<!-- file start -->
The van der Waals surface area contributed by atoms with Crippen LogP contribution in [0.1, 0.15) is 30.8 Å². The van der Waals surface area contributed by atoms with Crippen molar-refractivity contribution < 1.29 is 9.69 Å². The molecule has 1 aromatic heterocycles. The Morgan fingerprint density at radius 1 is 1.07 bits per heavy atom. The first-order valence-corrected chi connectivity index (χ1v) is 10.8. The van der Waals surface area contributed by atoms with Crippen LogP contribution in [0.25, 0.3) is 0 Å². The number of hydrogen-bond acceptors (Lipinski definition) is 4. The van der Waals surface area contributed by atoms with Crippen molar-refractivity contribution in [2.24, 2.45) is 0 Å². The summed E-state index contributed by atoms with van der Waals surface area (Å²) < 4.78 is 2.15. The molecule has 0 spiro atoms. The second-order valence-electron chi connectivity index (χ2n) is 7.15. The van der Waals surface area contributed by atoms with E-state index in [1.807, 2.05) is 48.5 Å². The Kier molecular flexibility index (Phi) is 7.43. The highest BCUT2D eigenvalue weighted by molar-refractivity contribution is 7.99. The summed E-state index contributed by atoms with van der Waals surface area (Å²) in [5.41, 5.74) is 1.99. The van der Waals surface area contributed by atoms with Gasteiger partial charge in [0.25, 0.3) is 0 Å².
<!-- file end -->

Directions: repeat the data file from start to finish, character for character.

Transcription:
The van der Waals surface area contributed by atoms with Crippen LogP contribution in [0.1, 0.15) is 30.8 Å². The van der Waals surface area contributed by atoms with Crippen molar-refractivity contribution < 1.29 is 9.69 Å². The molecule has 1 aromatic heterocycles. The Morgan fingerprint density at radius 1 is 1.07 bits per heavy atom. The first-order valence-corrected chi connectivity index (χ1v) is 10.8. The van der Waals surface area contributed by atoms with Crippen LogP contribution in [0.25, 0.3) is 0 Å². The number of hydrogen-bond acceptors (Lipinski definition) is 4. The van der Waals surface area contributed by atoms with Crippen molar-refractivity contribution in [2.24, 2.45) is 0 Å². The summed E-state index contributed by atoms with van der Waals surface area (Å²) < 4.78 is 2.15. The molecule has 0 spiro atoms. The second-order valence-electron chi connectivity index (χ2n) is 7.15. The van der Waals surface area contributed by atoms with E-state index in [1.807, 2.05) is 48.5 Å². The Kier molecular flexibility index (Phi) is 7.43. The highest BCUT2D eigenvalue weighted by molar-refractivity contribution is 7.99. The summed E-state index contributed by atoms with van der Waals surface area (Å²) in [5.41, 5.74) is 1.99. The van der Waals surface area contributed by atoms with Gasteiger partial charge in [0.25, 0.3) is 0 Å².